Well, fast forward to 2012.  I wanted to take a oppourtunity to move my PC at home to a “thin” client infrastructure.  Using Windows Server 2012, Hyper-V and a Windows 7 VM of my desktop I gave it a try.  Things I can confirm,

  • RemoteFX DOES work with a GeForce GTX 650.  As advertised it does work worth with nVidia’s latest drivers (WDDM 1.2 DirectX 11), and Windows Server 2012.  I could not make this work with Windows Server 2008R2.
  • AMD Radeon 4870’s do not work with RemoteFX and Windows Server 2008R2 or Windows Server 2012.  Just too old and AMD calls this a “legacy” card.  Since this card is not DirectX 11, I expected it would not work with 2012, but not working with Windows Server 2008R2 was a bit f a surprise.
  • RemoteFX with a vGPU works for most applications.  I have a modern fully switched, enterprise-class network, and where the system faltered was on video.  Flash videos and Youtube HTML5.  While is works when you have it in a window, it does not work so well in full screen mode.  QuickTime videos, well, they play but there is a lot of tearing at 720p.

So for me, VDI at home is not quite ready for prime time.  Before anyone says “you just need more horsepower”, this was on a Xeon 1620 system with 32GB of RAM.  That should be more than enough to host one desktop with good performance.  Otherwise, performance was ok.

For my testing thin client testing, I borrowed a HP t610 Thin Client.  It works fabulously.  It is quiet, and you do not even notice it is running.  HP has a winner with that little machine.

Here is hoping SP1 for Windows Server 2012 improves the performance so I can try this again.  In the meantime, my desktop will stick on its high-fat diet.

Merry Christmas … 2010

Merry Christmas!

Another year has passed us by.  This year has seen some interesting developments in the IT community.  The rise of social networking sites such as Facebook and Twitter would top my list.  The next would be the release of updated versions of VMware and Hyper-V.  Canada finally has more than one national GSM mobile phone carrier.  The Great Recession wrecked havoc with IT budgets early in 2009, and recovery appears to be underway leading into 2010.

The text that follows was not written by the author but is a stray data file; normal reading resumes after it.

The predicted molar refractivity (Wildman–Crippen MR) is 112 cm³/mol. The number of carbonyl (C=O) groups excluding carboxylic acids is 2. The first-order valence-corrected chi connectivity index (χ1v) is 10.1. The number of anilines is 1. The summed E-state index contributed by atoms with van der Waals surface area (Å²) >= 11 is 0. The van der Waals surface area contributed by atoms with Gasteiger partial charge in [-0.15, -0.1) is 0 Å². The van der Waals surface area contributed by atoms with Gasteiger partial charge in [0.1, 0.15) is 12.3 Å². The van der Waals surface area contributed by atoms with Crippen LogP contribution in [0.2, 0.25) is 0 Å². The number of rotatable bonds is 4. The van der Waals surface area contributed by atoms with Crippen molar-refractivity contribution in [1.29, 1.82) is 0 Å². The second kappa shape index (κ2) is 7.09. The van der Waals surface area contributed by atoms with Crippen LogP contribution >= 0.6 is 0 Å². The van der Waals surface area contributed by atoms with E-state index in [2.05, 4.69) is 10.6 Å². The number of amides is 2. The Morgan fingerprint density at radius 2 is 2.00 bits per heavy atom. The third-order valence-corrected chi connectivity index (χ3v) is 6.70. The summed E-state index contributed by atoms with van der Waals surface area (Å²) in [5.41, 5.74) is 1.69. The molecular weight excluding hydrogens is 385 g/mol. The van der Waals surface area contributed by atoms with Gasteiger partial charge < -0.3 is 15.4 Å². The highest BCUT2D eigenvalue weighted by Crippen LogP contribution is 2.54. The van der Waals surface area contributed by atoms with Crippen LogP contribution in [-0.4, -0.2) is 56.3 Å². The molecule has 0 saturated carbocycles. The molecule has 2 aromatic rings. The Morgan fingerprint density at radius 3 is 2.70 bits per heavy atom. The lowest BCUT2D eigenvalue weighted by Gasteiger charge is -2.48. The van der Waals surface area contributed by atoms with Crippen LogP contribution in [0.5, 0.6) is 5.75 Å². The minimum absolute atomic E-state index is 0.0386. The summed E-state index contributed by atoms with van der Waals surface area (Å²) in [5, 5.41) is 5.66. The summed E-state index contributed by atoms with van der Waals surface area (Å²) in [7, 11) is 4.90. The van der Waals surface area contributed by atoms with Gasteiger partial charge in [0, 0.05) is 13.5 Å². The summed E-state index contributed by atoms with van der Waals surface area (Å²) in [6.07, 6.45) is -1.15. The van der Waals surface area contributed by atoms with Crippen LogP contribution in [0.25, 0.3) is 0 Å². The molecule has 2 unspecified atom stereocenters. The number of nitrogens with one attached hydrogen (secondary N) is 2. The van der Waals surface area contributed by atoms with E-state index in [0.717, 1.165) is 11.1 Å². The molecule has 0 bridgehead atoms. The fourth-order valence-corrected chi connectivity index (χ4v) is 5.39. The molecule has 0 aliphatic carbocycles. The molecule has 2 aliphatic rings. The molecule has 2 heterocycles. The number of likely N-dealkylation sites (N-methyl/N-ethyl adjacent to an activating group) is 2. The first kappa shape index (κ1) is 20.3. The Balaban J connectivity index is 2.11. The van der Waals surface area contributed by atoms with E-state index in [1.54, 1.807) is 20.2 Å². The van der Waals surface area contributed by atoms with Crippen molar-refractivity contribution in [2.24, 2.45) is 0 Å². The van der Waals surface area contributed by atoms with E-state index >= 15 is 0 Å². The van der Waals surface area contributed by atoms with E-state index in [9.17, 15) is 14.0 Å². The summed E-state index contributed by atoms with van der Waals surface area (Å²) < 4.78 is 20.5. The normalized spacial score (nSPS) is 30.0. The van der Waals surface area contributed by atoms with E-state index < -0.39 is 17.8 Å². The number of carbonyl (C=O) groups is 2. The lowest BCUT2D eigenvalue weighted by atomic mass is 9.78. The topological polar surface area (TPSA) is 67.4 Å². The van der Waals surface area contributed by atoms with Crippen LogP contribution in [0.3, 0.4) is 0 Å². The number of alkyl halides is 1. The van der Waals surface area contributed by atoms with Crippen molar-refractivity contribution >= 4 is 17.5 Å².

What is ahead for 2010?  I have crystal ball, but expect more socail networking growth.  Expect more mobile application growth.  Over 2 billion downloads from iTunes shows that market has some legs.  Oh, and one thing we can look forward too is the new Mac Tablet.

If we think back 10 years to the end of 2000, RIAA was trying to kill media “pirate” media companies, the Internet bubble was just bursting, Nortel was still a force as a Canadian company, I found out I really enjoy good Indian, and who could have predicted 9/11 and the changes to travel and communication after that?  Lest we not forget Enron that brought SOX and financial IT requirements upon us. SCO vs IBM and the Linux world.  Eventful.

The next 10 years will be even more eventful.   Here is to a happy 2010.

Virtual Infrastructure Consolidation Ratios…

consolidationAs technical people who plan, build and migrate to customers to virtual infrastructure, the question of what consolidation ratio customers can expect is a interesting one.  Consolidation ratios tend to be a mix of wishful thinking and real-life.  In my old IT days, I heard one large high-tech company was able to achieve 30 to 1 consolidation ratios for their Windows infrastructure.  My CIO at the time asked why can’t we do the same, imagine the savings!

Truth be told there is a lot to consolidation ratios.  Microsoft claims customers in real-life get between 5 to 7 virtual machines per host.   VMware will say “it depends” which is the right answer, though, I’m curious to see what their customers achieve on average.

There are many methods.  I myself like to use the 10-25% rule.  This rule means at any one time, 10-25% of your users are actively using the system.  So, to calculate the “real-life” consolidation ratio, I take the peak of the top 25% of the hosts and then use the average for the remaining 75%.  It’s worked well for me over the years, especially when planning for grid computing workloads. 

How do you plan your consolidation ratio?  Discuss…